You look down and close your eyes, droopy. Then expand and stand tall. Raise your face to the sky, turn your hands out, and ask. Out loud. Ask for what you want with your whole heart. (I did it a few times, and it worked so profoundly, I was scared to ask any more. Mistake!)
Now what does that remind me of??
I realize today I’ve seen this posture before.
You can see it in the figure above, one of a group of four female figures I saw in the King Tut exhibition in Toronto many, many years ago. They are guardian figures (of Tut’s sarcophagus?), believed to be modeled after his mother. They protect the remains of her beloved son, with serenity, with peace, with gentleness and love.
So that’s what I did this morning. I entered the studio today as a supplicant, as a loving partner, eager to restore my beautiful relationship with my beloved space.
I asked my studio what it needed from me.
Because I was willing to see, to listen, to feel, to love, I heard what my studio needs.
And it was not what I thought it was. It doesn’t want much. There are no demands, no resentment, no punishment or resentment. Just a few gentle requests. All things I can manage, and all things that will return tenfold in joy.
Today, I asked the turtle.
People have been asking for pictures of my last Open Studio, so I published an album today. You can see it here
The next sunny day we have in Keene, NH, I’ll take more pics and add another album.
My next Open Studio is Saturday and Sunday, Nov. 6 & 7, 2011, as part of the statewide NH Open Doors event. Hope you can come, and til then….
There’s an online jewelry biz newsletter I subscribe to called Home Jewelry Business Success Tips. The site is owned and manged by jewelry designer Rena Klingenberg.
I like the chatty newsletters Rena sends out, with suggestions for trends, booth design and jewelry display. The site is especially helpful for new and fledgling designers, giving them a safe place to share ideas, designs and support.
I sometimes chime in with answers to questions, and sometimes when I chime in at length, Rena turns my comments into mini-columns. And that’s what I’m sharing with you today.
So for your entertainment and edification, I present to you my illustrated article on
what to do with a billion beads my bead organizing tips.
Some folks might well ask, “Luann, er, aren’t you supposed to be cleaning your studio today? Why are you writing an article about bead storage when you just told us last week your work table is buried under twelve layers of stuff?” Well, all I will say is our family’s favorite retort when we were losing an argument: “Well, poop on you!” (I know, my mother would be appalled….)
Hey, it’s that time of year again!
Yes!! Time for me to clean my studio, because…..
October 8 & 9, Saturday and Sunday, is the
Fall Foliage Artist Studio Tour! (Affectionately known as FFAST)
10a.m. to 5p.m. daily
271 Roxbury ST in Keene NH
1/2 mile east from the downtown Central Square in Keene.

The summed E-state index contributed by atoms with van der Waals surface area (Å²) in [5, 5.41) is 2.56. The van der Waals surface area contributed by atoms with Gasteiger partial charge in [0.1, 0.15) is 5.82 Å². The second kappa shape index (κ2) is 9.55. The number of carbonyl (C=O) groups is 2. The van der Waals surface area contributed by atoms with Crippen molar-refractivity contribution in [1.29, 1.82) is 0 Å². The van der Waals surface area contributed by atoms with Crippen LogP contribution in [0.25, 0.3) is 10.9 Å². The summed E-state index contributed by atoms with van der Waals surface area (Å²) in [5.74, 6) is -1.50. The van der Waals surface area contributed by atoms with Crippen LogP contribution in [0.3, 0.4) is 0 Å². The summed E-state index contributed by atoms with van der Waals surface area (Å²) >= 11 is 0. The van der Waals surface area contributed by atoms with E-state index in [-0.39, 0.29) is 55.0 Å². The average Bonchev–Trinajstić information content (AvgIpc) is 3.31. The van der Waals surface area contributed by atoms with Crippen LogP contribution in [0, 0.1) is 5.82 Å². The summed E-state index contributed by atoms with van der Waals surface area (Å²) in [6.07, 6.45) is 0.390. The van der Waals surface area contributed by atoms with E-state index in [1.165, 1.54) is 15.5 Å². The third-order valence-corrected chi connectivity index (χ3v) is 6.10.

(It’s West ST to the west, Roxbury ST to the east)
Big tall skinny long white house with a great big red barn in back. Come on down to the barn, that’s where we’ll be.
I’ll be here with my good friend and talented colored pencil artist Nicole Caulfield. Below, you can see one of the drawings she was working on at last year’s event. Did I say she was talented? She is talented! She’ll be back with more of her beautiful work.
Yep, Nicole bakes cookies and draws and I…..I clean the studio. In fact, I may still be cleaning when you get here. (But don’t worry, I won’t ask you to help.)
We’ll have light refreshments (see cookies above). You can hang out, peek in drawers, watch Nicole work, watch me make earrings, eat, drink, and oh yes, buy stuff!
See Nicole’s wonderful art! See my award-winning mixed media necklace! See pearl jewelry, button jewelry, horse and bear and bird and otter and dog jewelry! See artistic mess! (It’s sooooo much more interesting than boring old house mess.)
We hope you can join us, but if not, would you please pass this on to a friend you think might enjoy this? After all–Autumn in New England, nice people, great art, wonderful jewelry, cookies and a bunny–what more could you ask for?!
Call, email or Facebook me with questions.
Find a different way to tell your tired, sad old story, and watch your heart grow.
There’s a sad story I catch myself telling over and over. And I’m sick of it.
When we moved into our current home, I did a major de-stash of my fabric collection. I actually reduced my inventory by almost 75%. It was a glorious horde of vintage fabrics and used clothing (from my vintage looking traditional quilting days), home decorating fabrics (from my make-my-own curtains, duvet covers and pillow phase), silk ties and antique velvets (from my crazy quilt days).
It was really really hard. I had to use all kinds of strategies to overcome my hoarder mode brain. I was determined to keep only the materials I would use in my art quilts, and the fabrics I truly loved. For example, pink isn’t really on my Lascaux Cave color wheel. So I told myself if I ever made another baby quilt for a girl, I could go out and buy NEW pink fabric. (Don’t worry, I kept most of the vintage pink fabrics.)
Another strategy was to find the perfect home for my stash. For years I’d donated fabrics, books and supplies to a little sewing group at a women’s prison in northern New Hampshire. They accepted almost anything gratefully. They made quilts for various causes. It felt wonderful to help a group of people who, in such sad circumstances themselves, made things for other people who were even less fortunate. It made the ‘letting go’ easier.